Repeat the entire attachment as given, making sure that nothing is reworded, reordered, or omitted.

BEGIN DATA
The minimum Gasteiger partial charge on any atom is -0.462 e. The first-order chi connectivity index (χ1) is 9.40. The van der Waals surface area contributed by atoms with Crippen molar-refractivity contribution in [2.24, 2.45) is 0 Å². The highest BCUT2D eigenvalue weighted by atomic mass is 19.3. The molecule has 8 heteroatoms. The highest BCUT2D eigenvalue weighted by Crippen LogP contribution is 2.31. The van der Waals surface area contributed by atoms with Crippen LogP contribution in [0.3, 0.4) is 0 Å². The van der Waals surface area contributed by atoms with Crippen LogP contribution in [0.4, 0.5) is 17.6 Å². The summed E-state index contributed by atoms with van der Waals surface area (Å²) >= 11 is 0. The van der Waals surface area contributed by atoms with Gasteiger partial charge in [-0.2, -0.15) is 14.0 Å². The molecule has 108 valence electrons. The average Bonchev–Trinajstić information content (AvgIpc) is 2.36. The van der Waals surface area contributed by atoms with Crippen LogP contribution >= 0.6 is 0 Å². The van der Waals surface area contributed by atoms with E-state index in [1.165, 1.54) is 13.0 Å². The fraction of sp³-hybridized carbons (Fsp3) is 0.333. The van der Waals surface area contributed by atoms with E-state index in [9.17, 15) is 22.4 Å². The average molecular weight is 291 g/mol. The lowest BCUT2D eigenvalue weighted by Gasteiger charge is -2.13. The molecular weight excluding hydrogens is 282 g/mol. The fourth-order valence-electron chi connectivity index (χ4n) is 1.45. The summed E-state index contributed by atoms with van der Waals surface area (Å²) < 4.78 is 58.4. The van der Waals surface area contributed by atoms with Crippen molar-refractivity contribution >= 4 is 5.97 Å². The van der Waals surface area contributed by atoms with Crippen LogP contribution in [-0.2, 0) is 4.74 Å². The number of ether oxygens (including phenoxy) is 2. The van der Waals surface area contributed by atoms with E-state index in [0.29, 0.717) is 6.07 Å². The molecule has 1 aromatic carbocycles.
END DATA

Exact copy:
The minimum Gasteiger partial charge on any atom is -0.462 e. The first-order chi connectivity index (χ1) is 9.40. The van der Waals surface area contributed by atoms with Crippen molar-refractivity contribution in [2.24, 2.45) is 0 Å². The highest BCUT2D eigenvalue weighted by atomic mass is 19.3. The molecule has 8 heteroatoms. The highest BCUT2D eigenvalue weighted by Crippen LogP contribution is 2.31. The van der Waals surface area contributed by atoms with Crippen LogP contribution in [0.3, 0.4) is 0 Å². The van der Waals surface area contributed by atoms with Crippen LogP contribution in [0.4, 0.5) is 17.6 Å². The summed E-state index contributed by atoms with van der Waals surface area (Å²) >= 11 is 0. The van der Waals surface area contributed by atoms with Gasteiger partial charge in [-0.2, -0.15) is 14.0 Å². The molecule has 108 valence electrons. The average Bonchev–Trinajstić information content (AvgIpc) is 2.36. The van der Waals surface area contributed by atoms with Crippen LogP contribution >= 0.6 is 0 Å². The van der Waals surface area contributed by atoms with E-state index in [1.165, 1.54) is 13.0 Å². The fraction of sp³-hybridized carbons (Fsp3) is 0.333. The van der Waals surface area contributed by atoms with E-state index in [9.17, 15) is 22.4 Å². The average molecular weight is 291 g/mol. The lowest BCUT2D eigenvalue weighted by Gasteiger charge is -2.13. The molecular weight excluding hydrogens is 282 g/mol. The fourth-order valence-electron chi connectivity index (χ4n) is 1.45. The summed E-state index contributed by atoms with van der Waals surface area (Å²) < 4.78 is 58.4. The van der Waals surface area contributed by atoms with Crippen molar-refractivity contribution >= 4 is 5.97 Å². The van der Waals surface area contributed by atoms with Crippen LogP contribution in [-0.2, 0) is 4.74 Å². The number of ether oxygens (including phenoxy) is 2. The van der Waals surface area contributed by atoms with E-state index in [0.29, 0.717) is 6.07 Å². The molecule has 1 aromatic carbocycles.